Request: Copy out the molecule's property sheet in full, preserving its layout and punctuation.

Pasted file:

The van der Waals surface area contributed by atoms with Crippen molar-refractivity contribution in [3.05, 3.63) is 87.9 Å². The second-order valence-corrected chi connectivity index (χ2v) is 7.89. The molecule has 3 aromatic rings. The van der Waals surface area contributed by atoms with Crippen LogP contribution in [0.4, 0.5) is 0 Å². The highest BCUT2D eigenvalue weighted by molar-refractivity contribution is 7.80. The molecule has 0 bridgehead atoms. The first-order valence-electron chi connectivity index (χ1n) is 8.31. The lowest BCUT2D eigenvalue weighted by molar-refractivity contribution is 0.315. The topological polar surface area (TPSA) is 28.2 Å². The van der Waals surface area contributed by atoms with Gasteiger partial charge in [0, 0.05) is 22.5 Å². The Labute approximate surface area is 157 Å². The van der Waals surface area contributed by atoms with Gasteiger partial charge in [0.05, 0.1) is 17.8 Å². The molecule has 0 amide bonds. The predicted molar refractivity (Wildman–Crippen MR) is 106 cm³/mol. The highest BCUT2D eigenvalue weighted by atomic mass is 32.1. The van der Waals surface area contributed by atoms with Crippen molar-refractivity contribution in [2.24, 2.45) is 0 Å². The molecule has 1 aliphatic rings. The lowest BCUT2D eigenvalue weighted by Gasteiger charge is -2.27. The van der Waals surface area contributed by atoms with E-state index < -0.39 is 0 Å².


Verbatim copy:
The van der Waals surface area contributed by atoms with Crippen molar-refractivity contribution in [3.05, 3.63) is 87.9 Å². The second-order valence-corrected chi connectivity index (χ2v) is 7.89. The molecule has 3 aromatic rings. The van der Waals surface area contributed by atoms with Crippen LogP contribution in [0.4, 0.5) is 0 Å². The highest BCUT2D eigenvalue weighted by molar-refractivity contribution is 7.80. The molecule has 0 bridgehead atoms. The first-order valence-electron chi connectivity index (χ1n) is 8.31. The lowest BCUT2D eigenvalue weighted by molar-refractivity contribution is 0.315. The topological polar surface area (TPSA) is 28.2 Å². The van der Waals surface area contributed by atoms with Gasteiger partial charge in [0, 0.05) is 22.5 Å². The Labute approximate surface area is 157 Å². The van der Waals surface area contributed by atoms with Gasteiger partial charge in [0.05, 0.1) is 17.8 Å². The molecule has 0 amide bonds. The predicted molar refractivity (Wildman–Crippen MR) is 106 cm³/mol. The highest BCUT2D eigenvalue weighted by atomic mass is 32.1. The van der Waals surface area contributed by atoms with Crippen molar-refractivity contribution in [2.24, 2.45) is 0 Å². The molecule has 1 aliphatic rings. The lowest BCUT2D eigenvalue weighted by Gasteiger charge is -2.27. The van der Waals surface area contributed by atoms with E-state index < -0.39 is 0 Å².